# Calculating the Covariant Derivatives on Latitudes of a Sphere

I am currently trying to solve a question, but am $\textit{really}$ struggling with the idea of Covariant Derivative, and would love for someone to help me out. The question reads:

On a sphere of Radius $R$, parametrized by: $$\sigma(\theta, \phi) = (R\cos(\phi)\sin(\theta), R\sin(\phi)\sin(\theta), R\cos(\theta))$$ Consider the curves $\theta=c\in\mathbb{R}$. Parametrize the Curves by arc-length $s$. Then, consider the southward pointing Vector Field $X_{\theta}$. Compute the Covariant Derivative: $$\frac{D }{\partial s}(X_{\theta})$$ Further, what is the Covariant Derivative $$\frac{D}{\partial s}(\sin(s)\cdot X_{\theta})$$

Now, I have calculated the curves by arc-length. However, I am confused by how to compute the Covariant Derivative. In $\textit{Do Carmo's Differential Geometry of Curves and Surfaces}$, the definition of the Covariant Derivative is given by: \begin{align*} \frac{DW}{\partial t} &= (a'+\Gamma_{11}^1au'+\Gamma_{12}^1av'+\Gamma_{12}^1 bu'+\Gamma_{22}^1 bv')x_u+(b'+\Gamma_{11}^2au'+\Gamma_{12}^2av'+\Gamma_{12}^2bu'+\Gamma_{22}^2bv')x_v \end{align*} Where the surface is parametrized as $x(u(t),v(t))$ and $w(t)$ is given by: $$w(t)=a(t)x_u+b(t)x_v$$ Now, in my case, $X_{\theta}$ is (I'm assuming) just the partial derivative w.r.t $\theta$ of my parametrization? But how do I compute $a(t)$ and $b(t)$? Is there an easier way to solve this question? I know of the way of finding the Christoffel Symbols and finding $a(t)$ and $b(t)$ through ODE's, but am I missing something?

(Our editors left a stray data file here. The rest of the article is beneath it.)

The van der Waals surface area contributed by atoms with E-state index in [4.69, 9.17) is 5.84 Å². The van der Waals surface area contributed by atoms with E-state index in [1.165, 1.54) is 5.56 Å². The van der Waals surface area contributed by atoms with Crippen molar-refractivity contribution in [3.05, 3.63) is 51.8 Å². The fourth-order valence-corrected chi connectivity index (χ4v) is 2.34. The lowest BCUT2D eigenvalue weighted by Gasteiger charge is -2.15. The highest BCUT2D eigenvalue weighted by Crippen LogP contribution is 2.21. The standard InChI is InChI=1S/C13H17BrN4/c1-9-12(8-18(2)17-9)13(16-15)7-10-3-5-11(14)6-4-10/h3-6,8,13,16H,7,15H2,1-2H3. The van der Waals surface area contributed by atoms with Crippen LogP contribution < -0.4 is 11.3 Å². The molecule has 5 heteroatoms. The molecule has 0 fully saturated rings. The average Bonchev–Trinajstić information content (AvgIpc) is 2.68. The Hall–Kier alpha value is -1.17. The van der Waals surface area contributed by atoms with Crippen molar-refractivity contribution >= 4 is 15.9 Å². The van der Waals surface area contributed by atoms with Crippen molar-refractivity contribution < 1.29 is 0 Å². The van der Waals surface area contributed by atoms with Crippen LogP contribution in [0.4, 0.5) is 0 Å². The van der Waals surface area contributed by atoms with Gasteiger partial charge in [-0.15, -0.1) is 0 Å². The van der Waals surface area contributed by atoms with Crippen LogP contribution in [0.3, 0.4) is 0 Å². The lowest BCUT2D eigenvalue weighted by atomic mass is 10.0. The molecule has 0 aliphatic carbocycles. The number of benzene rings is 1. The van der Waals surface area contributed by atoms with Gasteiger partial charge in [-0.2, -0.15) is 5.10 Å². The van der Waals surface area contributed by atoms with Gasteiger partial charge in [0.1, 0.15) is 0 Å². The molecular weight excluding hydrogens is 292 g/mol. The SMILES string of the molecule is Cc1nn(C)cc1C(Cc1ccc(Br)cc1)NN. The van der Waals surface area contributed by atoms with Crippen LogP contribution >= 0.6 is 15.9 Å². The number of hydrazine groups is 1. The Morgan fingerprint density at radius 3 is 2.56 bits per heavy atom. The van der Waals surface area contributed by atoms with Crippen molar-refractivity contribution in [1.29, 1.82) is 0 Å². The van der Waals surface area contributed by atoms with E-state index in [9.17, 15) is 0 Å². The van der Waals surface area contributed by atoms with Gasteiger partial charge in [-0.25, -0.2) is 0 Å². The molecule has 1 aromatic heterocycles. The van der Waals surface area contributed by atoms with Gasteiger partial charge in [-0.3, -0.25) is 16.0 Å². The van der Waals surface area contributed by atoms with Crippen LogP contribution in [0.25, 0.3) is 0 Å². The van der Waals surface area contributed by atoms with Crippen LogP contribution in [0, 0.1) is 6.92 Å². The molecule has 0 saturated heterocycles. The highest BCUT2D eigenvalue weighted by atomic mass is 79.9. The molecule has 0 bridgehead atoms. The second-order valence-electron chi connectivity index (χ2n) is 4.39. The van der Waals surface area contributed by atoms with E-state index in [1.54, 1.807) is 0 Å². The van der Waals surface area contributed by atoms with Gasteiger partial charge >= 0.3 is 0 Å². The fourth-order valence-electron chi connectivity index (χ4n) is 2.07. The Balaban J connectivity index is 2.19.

• I think I've mentioned this to you before, but you might find my differential geometry text a useful reference to supplement doCarmo with more concrete examples. In particular, I have this problem completely worked out in there. Apr 27, 2017 at 5:05

I am going to try and solve this, but I'm not sure if I'm doing it right. So, since $X_{\theta}=\sigma_{\theta}$, we require that if we write: $$X_{\theta}=a(s)\cdot \sigma_{\theta}+b(s)\cdot\sigma_{\phi}$$ Then $a(s)=1$ and $b(s)=0$. Plugging this into the equation in the question:
$$\frac{D}{\partial s}(X_{\theta}) = (\Gamma_{11}^1\theta'+\Gamma_{12}^1\phi')\cdot\sigma_{\theta}+(\Gamma_{11}^2\theta'+\Gamma_{12}^2\phi')\cdot\sigma_{\phi}$$ Where the Prime denotes $\frac{\partial}{\partial s}$. Now, having found that: $$\theta'=0, \>\>\phi' = \frac{1}{\rho\sin(c)}$$ Also, noting that: $$\Gamma_{11}^1=0, \>\>\Gamma_{12}^2=0, \>\>\Gamma_{11}^2 = 0, \>\>\Gamma_{12}^2 = \cot(\theta)=\cot(c)$$Plugging these values in above yields: $$\frac{D}{\partial s}(X_{\theta}) = \frac{\cot(c)}{\rho\sin(c)}\cdot\sigma_{\phi}$$